Now that the dust has settled on the outrage at Bill Leak’s cartoon highlighting the ongoing problem of child neglect in some sectors of the Aboriginal population, I thought I would add my response. First, to those who yell “I’m offended”, as if it that means your decision to take offence (and yes, it is a choice) is an objective and reliable indicator that the cartoon is “racist”, it is not. What your reaction illustrates is how keen you are to see racism where it is not.
Second, if you genuinely believe Leak is suggesting all Aboriginal fathers are irresponsible, know that he is not. My father, Colin Dillon, Australia’s first Aboriginal cop (not a distinction he promotes, but he is happy to let others cite it) offered his full support to Leak. My father’s career afforded him ample opportunity to see the wasted lives when parents are incapable of parenting. He has seen this in both Aboriginal and non-Aboriginal communities, but he is well aware that it is a greater problem for Aboriginal people. Like Bill and all sensible people who saw his cartoon, he knows that this dire situation does not apply to every Aboriginal family.
Well, having cleared that up, I thought it might also be worth addressing what is the appropriate way to discuss these problems — or is there even value in discussing them at all? I say this because there has been no end of reports emanating from government agencies, NGOs and universities, all describing in exhaustive detail the problems Leak’s cartoon depicted, yet we see little improvement in the lives of far too many Aboriginal people. As a researcher and commentator on Aboriginal affairs, I find this incredibly frustrating and, at times, heartbreaking. There has been much research, much blood, sweat, and tears, into the problems facing Aborigines, but it has not been transformed into action that actually saves Aboriginal people from the conditions that most Australians do not and would never tolerate. Towards the end of this article, I offer two reasons why there has been so little improvement.
Before continuing, however, I will re-state the obvious: first, Aborigines are people first and Aboriginal second. Second, Aboriginal affairs is everyone’s business. The first point requires no explanation. The second refers to the destructive separatist paradigm that frames Aboriginal affairs as the exclusive domain of Aboriginal Australians while sidelining, often rubbishing, the opinions of non-Aboriginal Australians — particularly those who don’t buy into victim mythology. This should be our starting point. Therefore, let’s look upon Aboriginal affairs as a topic open for all to discuss.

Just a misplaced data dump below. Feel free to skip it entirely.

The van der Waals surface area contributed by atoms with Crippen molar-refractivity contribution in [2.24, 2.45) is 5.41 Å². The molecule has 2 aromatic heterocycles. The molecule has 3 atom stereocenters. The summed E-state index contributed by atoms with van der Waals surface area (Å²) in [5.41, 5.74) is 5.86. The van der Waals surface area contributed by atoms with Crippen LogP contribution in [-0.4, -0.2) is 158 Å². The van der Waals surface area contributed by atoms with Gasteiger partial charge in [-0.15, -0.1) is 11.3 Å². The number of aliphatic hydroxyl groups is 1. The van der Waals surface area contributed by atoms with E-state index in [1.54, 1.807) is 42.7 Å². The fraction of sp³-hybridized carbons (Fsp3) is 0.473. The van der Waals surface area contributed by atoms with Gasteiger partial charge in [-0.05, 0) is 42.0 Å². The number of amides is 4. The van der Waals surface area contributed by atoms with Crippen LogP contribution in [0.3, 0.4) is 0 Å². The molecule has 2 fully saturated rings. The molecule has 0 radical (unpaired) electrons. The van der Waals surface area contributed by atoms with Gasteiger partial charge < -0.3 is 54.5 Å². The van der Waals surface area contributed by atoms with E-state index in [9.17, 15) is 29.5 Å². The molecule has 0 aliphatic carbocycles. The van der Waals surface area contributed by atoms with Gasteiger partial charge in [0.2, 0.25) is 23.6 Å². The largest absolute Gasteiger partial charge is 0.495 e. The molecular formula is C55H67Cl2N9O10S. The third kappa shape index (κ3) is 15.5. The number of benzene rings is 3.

The political cartoonist
Political cartoonists make their livings from satires directed at hypocrisy and/or absurdity. Satire gets our attention. Its intention is to highlight the seriousness of a situation, which if addressed directly could be too unpleasant for some to acknowledge. Anything and everything is fair game for the satirist, or at least should be. So, should we have a rule that decrees particular groups should not be the focus of satire? And if those groups are identified by race, would it then not be racist to exclude them? By excluding them, by default it is saying that only other categories of society are fair game for the satirists’ attention, but not this one.
In general we allow satirists to do for society what other forms of communication are unable to touch. That is, they use humour, irony and caricature to deliver serious messages. The humour can serve as the spoonful of sugar that helps the medicine go down. However, Australian social and political cartoonists have a tradition of being confrontational, Bill Leak being a prime example. And that’s a bloody good thing. Unfortunately in practice, the measure of how inappropriate these cartoons are tends to be how many people take offence and, more particularly, how loud they do so. However, ‘offence’ is entirely subjective. To use my favourite example, consider that two people can hear a joke. One laughs and says, “That’s hilarious!” while the other cries and says, “That’s deeply offensive.” Obviously, the joke does not choose to offend one listener and tickle the other. One chooses to laugh, the other suppresses that reaction and, in so doing, manifests not the honesty of the individual but the authorised and “shocked” response of the group.
Why we don’t see the improvement in the lives of Aboriginal people we hoped for?